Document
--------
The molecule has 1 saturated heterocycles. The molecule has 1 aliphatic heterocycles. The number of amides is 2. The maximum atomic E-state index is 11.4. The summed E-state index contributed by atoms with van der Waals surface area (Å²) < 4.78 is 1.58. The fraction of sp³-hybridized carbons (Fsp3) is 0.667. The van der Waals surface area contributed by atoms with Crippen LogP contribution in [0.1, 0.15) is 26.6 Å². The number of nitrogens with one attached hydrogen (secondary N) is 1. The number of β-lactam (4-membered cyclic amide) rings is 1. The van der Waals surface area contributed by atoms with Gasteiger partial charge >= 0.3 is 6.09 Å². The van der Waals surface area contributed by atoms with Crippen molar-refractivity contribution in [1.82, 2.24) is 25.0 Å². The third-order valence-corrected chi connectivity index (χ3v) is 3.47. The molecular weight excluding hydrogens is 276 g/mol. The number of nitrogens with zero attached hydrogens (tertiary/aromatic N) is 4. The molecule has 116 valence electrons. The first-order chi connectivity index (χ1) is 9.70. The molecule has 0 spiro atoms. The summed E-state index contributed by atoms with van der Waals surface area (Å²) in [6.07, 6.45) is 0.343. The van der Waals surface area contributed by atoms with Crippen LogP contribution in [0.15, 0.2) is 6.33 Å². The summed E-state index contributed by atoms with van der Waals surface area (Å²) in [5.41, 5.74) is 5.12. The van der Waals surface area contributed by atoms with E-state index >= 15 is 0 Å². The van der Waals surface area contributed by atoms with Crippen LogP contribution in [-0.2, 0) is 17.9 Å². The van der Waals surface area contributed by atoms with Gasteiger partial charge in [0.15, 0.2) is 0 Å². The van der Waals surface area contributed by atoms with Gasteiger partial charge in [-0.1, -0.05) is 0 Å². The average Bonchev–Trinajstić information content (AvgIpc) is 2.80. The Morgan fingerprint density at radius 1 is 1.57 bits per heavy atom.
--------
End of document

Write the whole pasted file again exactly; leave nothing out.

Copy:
The molecule has 1 saturated heterocycles. The molecule has 1 aliphatic heterocycles. The number of amides is 2. The maximum atomic E-state index is 11.4. The summed E-state index contributed by atoms with van der Waals surface area (Å²) < 4.78 is 1.58. The fraction of sp³-hybridized carbons (Fsp3) is 0.667. The van der Waals surface area contributed by atoms with Crippen LogP contribution in [0.1, 0.15) is 26.6 Å². The number of nitrogens with one attached hydrogen (secondary N) is 1. The number of β-lactam (4-membered cyclic amide) rings is 1. The van der Waals surface area contributed by atoms with Gasteiger partial charge >= 0.3 is 6.09 Å². The van der Waals surface area contributed by atoms with Crippen molar-refractivity contribution in [1.82, 2.24) is 25.0 Å². The third-order valence-corrected chi connectivity index (χ3v) is 3.47. The molecular weight excluding hydrogens is 276 g/mol. The number of nitrogens with zero attached hydrogens (tertiary/aromatic N) is 4. The molecule has 116 valence electrons. The first-order chi connectivity index (χ1) is 9.70. The molecule has 0 spiro atoms. The summed E-state index contributed by atoms with van der Waals surface area (Å²) in [6.07, 6.45) is 0.343. The van der Waals surface area contributed by atoms with Crippen LogP contribution in [0.15, 0.2) is 6.33 Å². The summed E-state index contributed by atoms with van der Waals surface area (Å²) in [5.41, 5.74) is 5.12. The van der Waals surface area contributed by atoms with E-state index >= 15 is 0 Å². The van der Waals surface area contributed by atoms with Crippen LogP contribution in [-0.2, 0) is 17.9 Å². The van der Waals surface area contributed by atoms with Gasteiger partial charge in [0.15, 0.2) is 0 Å². The van der Waals surface area contributed by atoms with Gasteiger partial charge in [-0.1, -0.05) is 0 Å². The average Bonchev–Trinajstić information content (AvgIpc) is 2.80. The Morgan fingerprint density at radius 1 is 1.57 bits per heavy atom.